Game studios that use digital rights management (DRM) tools tend to defend it to the death, even after it's been cracked. It prevents 'casual' piracy and cheating, they sometimes argue. However, Rime developer Tequila Works is taking a decidedly different approach. It claims that it'll remove Denuvo, the anti-tampering/DRM system on the Windows version of Rime, if someone cracks its island puzzle title. This is an odd promise to make, especially since it amounts to an inadvertent dare -- find a way to break in and the developers will eliminate the need for that crack.
This wouldn't be so unusual a statement if there weren't a history of Denuvo cracks. While it's harder to defeat this code than earlier schemes, it's definitely not impossible. Recent games like Resident Evil 7 and Prey had their Denuvo implementations broken within days of release, while developers have patched it out on titles like Doom and Inside. Tequila Works is aware that cracking is likely more a question of "when" than "if," but it appears to be optimistic about the challenge involved.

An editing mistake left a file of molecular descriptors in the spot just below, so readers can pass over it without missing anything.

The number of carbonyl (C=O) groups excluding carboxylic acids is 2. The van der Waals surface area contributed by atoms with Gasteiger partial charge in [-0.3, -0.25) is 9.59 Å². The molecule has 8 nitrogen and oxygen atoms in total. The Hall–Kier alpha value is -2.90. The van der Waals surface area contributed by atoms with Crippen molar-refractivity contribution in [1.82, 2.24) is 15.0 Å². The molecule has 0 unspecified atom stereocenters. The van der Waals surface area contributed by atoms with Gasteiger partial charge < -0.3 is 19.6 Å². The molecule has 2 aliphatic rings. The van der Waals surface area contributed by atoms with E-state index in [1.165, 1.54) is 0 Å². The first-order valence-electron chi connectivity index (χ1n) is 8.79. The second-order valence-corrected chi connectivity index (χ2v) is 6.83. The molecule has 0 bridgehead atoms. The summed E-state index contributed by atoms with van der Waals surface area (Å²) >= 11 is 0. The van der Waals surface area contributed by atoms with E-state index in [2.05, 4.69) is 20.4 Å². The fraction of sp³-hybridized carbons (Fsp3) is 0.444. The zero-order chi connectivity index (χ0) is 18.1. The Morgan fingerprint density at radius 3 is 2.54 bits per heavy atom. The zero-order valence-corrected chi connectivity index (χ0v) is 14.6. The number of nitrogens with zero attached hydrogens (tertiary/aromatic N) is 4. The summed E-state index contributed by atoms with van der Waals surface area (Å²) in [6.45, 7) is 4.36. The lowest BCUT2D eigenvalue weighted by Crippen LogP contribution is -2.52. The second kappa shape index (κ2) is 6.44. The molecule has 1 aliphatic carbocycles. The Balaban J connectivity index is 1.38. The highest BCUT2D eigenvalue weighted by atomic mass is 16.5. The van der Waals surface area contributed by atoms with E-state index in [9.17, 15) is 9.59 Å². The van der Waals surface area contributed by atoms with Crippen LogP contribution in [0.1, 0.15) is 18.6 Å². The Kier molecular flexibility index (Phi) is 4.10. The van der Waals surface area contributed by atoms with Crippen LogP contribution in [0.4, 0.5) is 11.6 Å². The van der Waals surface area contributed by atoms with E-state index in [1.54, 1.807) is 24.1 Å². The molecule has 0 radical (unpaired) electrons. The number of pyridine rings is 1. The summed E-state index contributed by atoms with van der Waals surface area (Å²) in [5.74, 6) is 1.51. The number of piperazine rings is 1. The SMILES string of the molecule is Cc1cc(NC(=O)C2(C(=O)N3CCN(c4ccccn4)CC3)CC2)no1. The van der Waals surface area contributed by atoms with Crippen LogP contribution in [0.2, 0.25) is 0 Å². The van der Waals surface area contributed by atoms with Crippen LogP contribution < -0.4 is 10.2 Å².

We've asked Tequila to elaborate on its statement and will let you know if it has more to say. Whatever the response, it won't be surprising if someone cracks Rime relatively quickly in response. This isn't to excuse the actions of would-be pirates, but the statement is a reminder why developers don't usually say much about their DRM unless it's causing problems. In some cases, it can invite a lot of unwelcome attention.